Copy into your RSS Reader
Copy into your Podcast App
Antonio Pompa-Baldi's new album is a tribute to Francis Poulenc and Edith Piaf.
Steinway & Sons
September 25, 2013 In his new tribute album, pianist Antonio Pompa-Baldi finds common ground between two odd bedfellows — composer Francis Poulenc and singer Edith Piaf. Their connection, he says, is the powerful way they expressed emotions through the beautiful melodies in their songs.
January 30, 2013 Poulenc wrote music that popped like corks from Champagne, dizzy with the sounds of Parisian music halls and jazz. Yet he also channeled great emotional depth and spirituality. On the 50th anniversary of his death, we remember the brilliant contradictions within the French composer.
January 4, 2013 Fridays are funnier with a classical cartoon at noon, from Deceptive Cadence.
Soprano Karita Mattila and pianist Martin Katz perform live at Carnegie Hall: December 10, 2011.
Melanie Burford for NPR
December 9, 2011 A soprano who holds nothing back offers an intimate program of French, Viennese and Finnish songs.
This beautiful wooden box houses the new Michael Gordon piece, Timber, scored for six percussionists and six two-by-fours.
July 23, 2011 NPR Music's Tom Huizenga and host Guy Raz spin an eclectic mix of new classical releases.
<iframe src="http://www.npr.org/player/embed/138618617/138644323" width="100%" height="290" frameborder="0" scrolling="no" title="NPR embedded audio player">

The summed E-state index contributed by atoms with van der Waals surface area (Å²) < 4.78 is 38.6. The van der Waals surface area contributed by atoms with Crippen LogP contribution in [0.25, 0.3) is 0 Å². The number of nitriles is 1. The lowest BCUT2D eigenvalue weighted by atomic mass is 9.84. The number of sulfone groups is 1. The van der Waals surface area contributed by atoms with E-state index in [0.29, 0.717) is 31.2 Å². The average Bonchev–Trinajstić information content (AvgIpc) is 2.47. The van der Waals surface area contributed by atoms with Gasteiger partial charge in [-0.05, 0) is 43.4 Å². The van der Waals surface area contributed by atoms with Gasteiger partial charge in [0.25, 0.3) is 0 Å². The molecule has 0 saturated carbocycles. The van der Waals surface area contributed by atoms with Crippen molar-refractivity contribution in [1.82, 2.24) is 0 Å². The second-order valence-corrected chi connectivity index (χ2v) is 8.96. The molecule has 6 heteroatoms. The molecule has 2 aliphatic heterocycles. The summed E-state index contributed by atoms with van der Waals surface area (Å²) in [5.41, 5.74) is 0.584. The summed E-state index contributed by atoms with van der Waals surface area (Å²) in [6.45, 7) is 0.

A scene from Puccini's "Tosca"
Johannes Simon/Getty Images
September 16, 2010 Where will True Blood fans get their fix now that season three has ended? In a word: Opera. Learn about, and hear, operas that make the adventures of Sookie, Bill, and the rest, seem like a soothing Sunday in the park.
August 8, 2008 French composers Jules Massenet and Francis Poulenc provide a potent reminder that love isn't always what it's cracked up to be in their one-act operas Portrait of Manon and La Voix Humaine, produced by Glimmerglass Opera.
<iframe src="http://www.npr.org/player/embed/93388420/93376768" width="100%" height="290" frameborder="0" scrolling="no" title="NPR embedded audio player">
April 9, 2008 From the Top returns to its home at Boston's New England Conservatory, where an 18-year-old Texan puts a new spin on a piece of musical Americana, a teen quartet plays Mendelssohn, and a formerly "reluctant" cellist discovers Debussy. This program originally aired February 13, 2008.
<iframe src="http://www.npr.org/player/embed/89468246/98525346" width="100%" height="290" frameborder="0" scrolling="no" title="NPR embedded audio player">
March 19, 2008 In its "Pipsqueak Highlights Show," From the Top revisits performances by very young musicians, accomplished beyond their years, including a 12-year-old violinist with a virtuoso showpiece by Wieniawski and an eight-year-old pianist who plays Debussy. This show originally aired January 24, 2007
<iframe src="http://www.npr.org/player/embed/88498398/88509888" width="100%" height="290" frameborder="0" scrolling="no" title="NPR embedded audio player">
November 21, 2007 Like overeating at Thanksgiving, composers can overindulge on music. Commentator Miles Hoffman discusses the reaction some composers had to the "musical bloat" of the Bruckner and Mahler years. The result was a leaner musical waistline.
<iframe src="http://www.npr.org/player/embed/16508933/16572181" width="100%" height="290" frameborder="0" scrolling="no" title="NPR embedded audio player">
NPR thanks our sponsors
Become an NPR sponsor